The government of South Africa is adamant the country needs a global airline as a matter of national sovereignty. That has been a costly decision. Is it necessary?
Does every country need a full-service international airline?
If you listen to folks in South Africa, the answer is yes. And I’m not sure I blame them. Their national, government-owned airline is a mess, having lost money for six consecutive years. But few want to see South African Airways disappear. Heck, few even want to see it drop its Hong Kong flight, even though the airline’s CEO told me last week it does not perform well.
For a story published Tuesday, I asked South African’s new CEO, Vuyani Jarana, why the government is so intent on saving the airline. Wouldn’t it be better to close it and allow new entrants to fill the market? Maybe the new airlines wouldn’t fly to Hong Kong, but they’d likely fill the gap for short-haul flights. Isn’t that enough?
But he said it is not. A country like South Africa, he said, still needs a global airline, even if it’s state-subsidized.
“It’s the role SAA plays in South Africa and on the continent,” Jarana said. “It still plays a very critical role in moving people across the continent despite its own financial problems. Many people would say, ‘Well, the market would take care of this.’ But just with the size of SAA — from pure people movement — it’s not something the market could address overnight.”
What do you think? Should more governments let their national airlines fail? Or do nations have a vested interest in propping up carriers?
— Brian Sumers, Aviation Business Editor
Stories of the Week
Letting Troubled South African Airways Go Bust Isn’t So Simple. Here’s Why: One expert called South African Airways a “vanity project.” That’s probably accurate, because the carrier has lost money for six consecutive years. But the airline will survive, because the government wants it to. No one wants to see a national airline disappear.
Why Cathay Pacific Wants to Take On Low-Cost Carriers Without Creating Its Own: Cathay Pacific is another airline that is not performing as well as it should. It is struggling to compete against both low-cost and full-service airlines, including Mainland Chinese carriers. I asked Cathay CEO Rupert Hogg whether he would consider starting a low-cost carrier. For now, he said, the answer is no. “We are not set on sticking with just what we’ve got forever,” he said. “We’ll watch and see how that might suit. But there is a reality for us, which is that our airport is essentially full.”
EasyJet’s Packaged Vacation Push Won’t Be a Sure Thing: I’ve heard the vacation package business produces healthy margins, so it’s probably no surprise EasyJet wants a piece of this segment. But it’s a crowded market, so how much upside exists? My UK-based colleague, Patrick Whyte, takes a look at EasyJet’s chances.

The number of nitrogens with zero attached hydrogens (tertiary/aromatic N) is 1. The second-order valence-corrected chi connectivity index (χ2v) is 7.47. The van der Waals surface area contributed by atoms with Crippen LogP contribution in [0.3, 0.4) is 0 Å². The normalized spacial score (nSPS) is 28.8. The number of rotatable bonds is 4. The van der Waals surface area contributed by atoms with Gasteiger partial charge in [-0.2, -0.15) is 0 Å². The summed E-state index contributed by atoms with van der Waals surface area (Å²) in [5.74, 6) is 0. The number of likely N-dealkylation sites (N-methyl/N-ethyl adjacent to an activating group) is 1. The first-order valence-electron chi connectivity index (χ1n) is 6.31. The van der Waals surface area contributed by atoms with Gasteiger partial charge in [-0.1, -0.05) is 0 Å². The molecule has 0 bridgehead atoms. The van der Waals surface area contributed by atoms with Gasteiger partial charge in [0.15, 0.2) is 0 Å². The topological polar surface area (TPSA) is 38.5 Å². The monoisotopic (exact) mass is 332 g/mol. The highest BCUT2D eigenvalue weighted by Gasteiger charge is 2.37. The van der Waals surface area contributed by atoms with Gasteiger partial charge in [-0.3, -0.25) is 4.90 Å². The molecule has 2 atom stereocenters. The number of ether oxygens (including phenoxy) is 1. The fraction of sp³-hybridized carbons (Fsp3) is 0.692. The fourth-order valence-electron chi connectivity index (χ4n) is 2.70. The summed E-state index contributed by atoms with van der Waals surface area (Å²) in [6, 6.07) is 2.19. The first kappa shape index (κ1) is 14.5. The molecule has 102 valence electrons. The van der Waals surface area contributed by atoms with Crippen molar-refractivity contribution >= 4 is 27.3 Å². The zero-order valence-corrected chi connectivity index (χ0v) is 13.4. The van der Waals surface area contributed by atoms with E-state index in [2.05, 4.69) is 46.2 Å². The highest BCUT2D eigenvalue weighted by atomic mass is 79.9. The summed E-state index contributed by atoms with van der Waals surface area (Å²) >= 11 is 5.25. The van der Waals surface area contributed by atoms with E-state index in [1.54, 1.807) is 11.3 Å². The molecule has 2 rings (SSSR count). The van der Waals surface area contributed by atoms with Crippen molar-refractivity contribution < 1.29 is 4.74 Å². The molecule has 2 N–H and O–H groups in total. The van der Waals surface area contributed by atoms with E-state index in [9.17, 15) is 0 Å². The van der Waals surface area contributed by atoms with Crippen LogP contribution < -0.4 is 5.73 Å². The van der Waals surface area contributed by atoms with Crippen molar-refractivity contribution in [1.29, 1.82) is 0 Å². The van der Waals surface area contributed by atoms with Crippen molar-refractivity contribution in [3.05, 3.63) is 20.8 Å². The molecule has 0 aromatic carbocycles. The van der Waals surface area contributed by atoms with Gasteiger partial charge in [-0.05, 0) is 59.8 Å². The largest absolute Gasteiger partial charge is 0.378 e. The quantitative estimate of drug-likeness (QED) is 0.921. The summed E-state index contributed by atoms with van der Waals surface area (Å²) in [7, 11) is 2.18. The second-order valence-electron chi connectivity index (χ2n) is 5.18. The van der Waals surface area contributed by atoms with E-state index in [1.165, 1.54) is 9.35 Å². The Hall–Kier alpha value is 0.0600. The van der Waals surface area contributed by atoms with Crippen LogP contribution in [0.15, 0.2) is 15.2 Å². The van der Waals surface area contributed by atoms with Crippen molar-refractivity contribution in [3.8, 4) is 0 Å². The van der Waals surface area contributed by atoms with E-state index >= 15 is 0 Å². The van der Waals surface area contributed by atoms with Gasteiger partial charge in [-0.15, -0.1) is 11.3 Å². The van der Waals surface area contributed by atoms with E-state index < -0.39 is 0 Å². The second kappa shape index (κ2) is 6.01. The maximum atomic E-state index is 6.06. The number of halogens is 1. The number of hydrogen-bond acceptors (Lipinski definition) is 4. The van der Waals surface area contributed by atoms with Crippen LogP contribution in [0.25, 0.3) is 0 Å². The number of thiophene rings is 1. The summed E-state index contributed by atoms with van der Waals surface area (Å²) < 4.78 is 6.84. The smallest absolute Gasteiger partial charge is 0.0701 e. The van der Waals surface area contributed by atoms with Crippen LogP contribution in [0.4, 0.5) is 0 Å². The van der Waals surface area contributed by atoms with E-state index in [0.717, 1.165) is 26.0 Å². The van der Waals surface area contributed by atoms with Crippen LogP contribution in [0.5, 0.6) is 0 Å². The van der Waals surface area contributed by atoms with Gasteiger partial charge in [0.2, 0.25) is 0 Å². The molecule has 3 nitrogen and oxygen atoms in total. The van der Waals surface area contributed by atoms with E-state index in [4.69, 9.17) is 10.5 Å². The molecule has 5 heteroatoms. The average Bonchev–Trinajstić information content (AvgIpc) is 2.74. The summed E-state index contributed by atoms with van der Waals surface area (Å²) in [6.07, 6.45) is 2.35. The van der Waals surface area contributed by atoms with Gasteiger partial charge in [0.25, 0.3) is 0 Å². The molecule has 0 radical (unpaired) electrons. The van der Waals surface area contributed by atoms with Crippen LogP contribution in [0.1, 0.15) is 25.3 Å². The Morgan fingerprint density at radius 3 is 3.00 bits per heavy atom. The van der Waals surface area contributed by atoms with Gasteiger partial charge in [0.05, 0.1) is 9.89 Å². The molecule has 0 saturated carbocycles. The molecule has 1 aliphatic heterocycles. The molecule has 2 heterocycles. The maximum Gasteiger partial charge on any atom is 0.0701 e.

High-End Airport Lounges Are Evolving to Fight Jet Lag as Flights Get Longer: I fly a lot. I spend a lot of time in airport lounges. And it strikes me that these jet lag-beating lounge amenities are nothing more than a gimmick. Yes, some lounges have spas, but there’s usually a waiting list to get inside. And yes, more lounges have healthy food and drinks. But there’s a problem. When they’re tired, most people go for the carbs, fat, and booze, no matter how many healthy snacks an airline puts out.
Marriott CEO on Tech Giants: ‘We Are in an Absolute War for Who Owns the Customer:’ This is a hotel story. But the situation is not that much different for airlines. “I think we are in an absolute war for who owns the customer,” Marriott CEO Arne Sorenson said. “It’s a long-term war, and ‘long term’ in digital space might be a few years.” Skift Senior Hospitality Editor Deanna Ting did a nice job with this piece.
Oil Prices Present Unique Challenges for Ultra-Long-Haul Routes: We’ll probably look back on the 2017–2018 period and ask, “Why were airlines so obsessed with 17-hour routes?” Fuel had been cheap for a while, and over the past two years more carriers were willing to take chances with frighteningly long stage lengths. But with fuel prices up, we might see a cooling of the ultra-long-haul market. Just last week, United Airlines trimmed its new Houston-Sydney route from daily to five times per week during low season.
Southwest Tries to Poach Customers Loyal to Other U.S. Airlines: This strategy is nothing new for major airlines. They all try to steal passengers from their competitors using lucrative frequent flyer promotions. But Southwest has played this game less often, because in the past, it wasn’t much of a competitor to Delta, American, and United. But times change, and Southwest apparently is betting it can play in the big leagues.
Keep in Touch
Skift Aviation Business Editor Brian Sumers [[email protected]] curates the Skift Airline Innovation Report. Skift emails the newsletter every Wednesday. Have a story idea? Or a juicy news tip? Want to share a memo? Send him an email or tweet him.
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Photo credit: A South African Airways jet is parked at Hong Kong's airport behind planes belonging to Cathay Dragon and Cathay Pacific. The Hong Kong route is not a strong performer for South African, its CEO said, but it remains. 289601 / 289601